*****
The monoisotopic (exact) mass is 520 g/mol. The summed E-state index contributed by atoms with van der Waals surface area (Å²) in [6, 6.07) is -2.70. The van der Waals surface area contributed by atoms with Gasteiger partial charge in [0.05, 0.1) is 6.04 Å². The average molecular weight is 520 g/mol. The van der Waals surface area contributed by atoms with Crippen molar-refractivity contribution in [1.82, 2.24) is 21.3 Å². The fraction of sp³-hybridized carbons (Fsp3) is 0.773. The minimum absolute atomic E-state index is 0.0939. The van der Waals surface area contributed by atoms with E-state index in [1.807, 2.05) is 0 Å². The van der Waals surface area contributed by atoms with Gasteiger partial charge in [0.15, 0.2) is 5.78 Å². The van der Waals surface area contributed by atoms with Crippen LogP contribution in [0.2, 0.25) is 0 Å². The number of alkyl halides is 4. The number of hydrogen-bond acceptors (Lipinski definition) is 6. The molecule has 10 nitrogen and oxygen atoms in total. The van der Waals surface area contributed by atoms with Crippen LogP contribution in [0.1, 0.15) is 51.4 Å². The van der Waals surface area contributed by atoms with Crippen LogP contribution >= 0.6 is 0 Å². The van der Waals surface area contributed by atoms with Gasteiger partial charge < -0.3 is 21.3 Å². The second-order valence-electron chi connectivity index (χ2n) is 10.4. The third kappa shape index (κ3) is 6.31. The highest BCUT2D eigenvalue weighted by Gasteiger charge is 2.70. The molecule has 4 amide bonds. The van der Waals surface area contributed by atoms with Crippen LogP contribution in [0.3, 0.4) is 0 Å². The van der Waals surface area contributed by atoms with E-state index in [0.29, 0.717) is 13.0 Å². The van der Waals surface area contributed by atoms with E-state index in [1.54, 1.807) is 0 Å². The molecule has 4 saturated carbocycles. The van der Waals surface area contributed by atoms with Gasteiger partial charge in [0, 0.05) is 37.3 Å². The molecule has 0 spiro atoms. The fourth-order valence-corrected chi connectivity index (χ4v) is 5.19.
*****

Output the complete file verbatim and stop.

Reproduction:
The monoisotopic (exact) mass is 520 g/mol. The summed E-state index contributed by atoms with van der Waals surface area (Å²) in [6, 6.07) is -2.70. The van der Waals surface area contributed by atoms with Gasteiger partial charge in [0.05, 0.1) is 6.04 Å². The average molecular weight is 520 g/mol. The van der Waals surface area contributed by atoms with Crippen molar-refractivity contribution in [1.82, 2.24) is 21.3 Å². The fraction of sp³-hybridized carbons (Fsp3) is 0.773. The minimum absolute atomic E-state index is 0.0939. The van der Waals surface area contributed by atoms with E-state index in [1.807, 2.05) is 0 Å². The van der Waals surface area contributed by atoms with Gasteiger partial charge in [0.15, 0.2) is 5.78 Å². The van der Waals surface area contributed by atoms with Crippen LogP contribution in [0.2, 0.25) is 0 Å². The number of alkyl halides is 4. The number of hydrogen-bond acceptors (Lipinski definition) is 6. The molecule has 10 nitrogen and oxygen atoms in total. The van der Waals surface area contributed by atoms with Crippen LogP contribution in [0.1, 0.15) is 51.4 Å². The van der Waals surface area contributed by atoms with Crippen LogP contribution >= 0.6 is 0 Å². The van der Waals surface area contributed by atoms with Gasteiger partial charge < -0.3 is 21.3 Å². The second-order valence-electron chi connectivity index (χ2n) is 10.4. The third kappa shape index (κ3) is 6.31. The highest BCUT2D eigenvalue weighted by Gasteiger charge is 2.70. The molecule has 4 amide bonds. The van der Waals surface area contributed by atoms with Crippen LogP contribution in [0.3, 0.4) is 0 Å². The van der Waals surface area contributed by atoms with E-state index in [0.29, 0.717) is 13.0 Å². The van der Waals surface area contributed by atoms with E-state index in [1.54, 1.807) is 0 Å². The molecule has 4 saturated carbocycles. The van der Waals surface area contributed by atoms with Gasteiger partial charge in [0, 0.05) is 37.3 Å². The molecule has 0 spiro atoms. The fourth-order valence-corrected chi connectivity index (χ4v) is 5.19.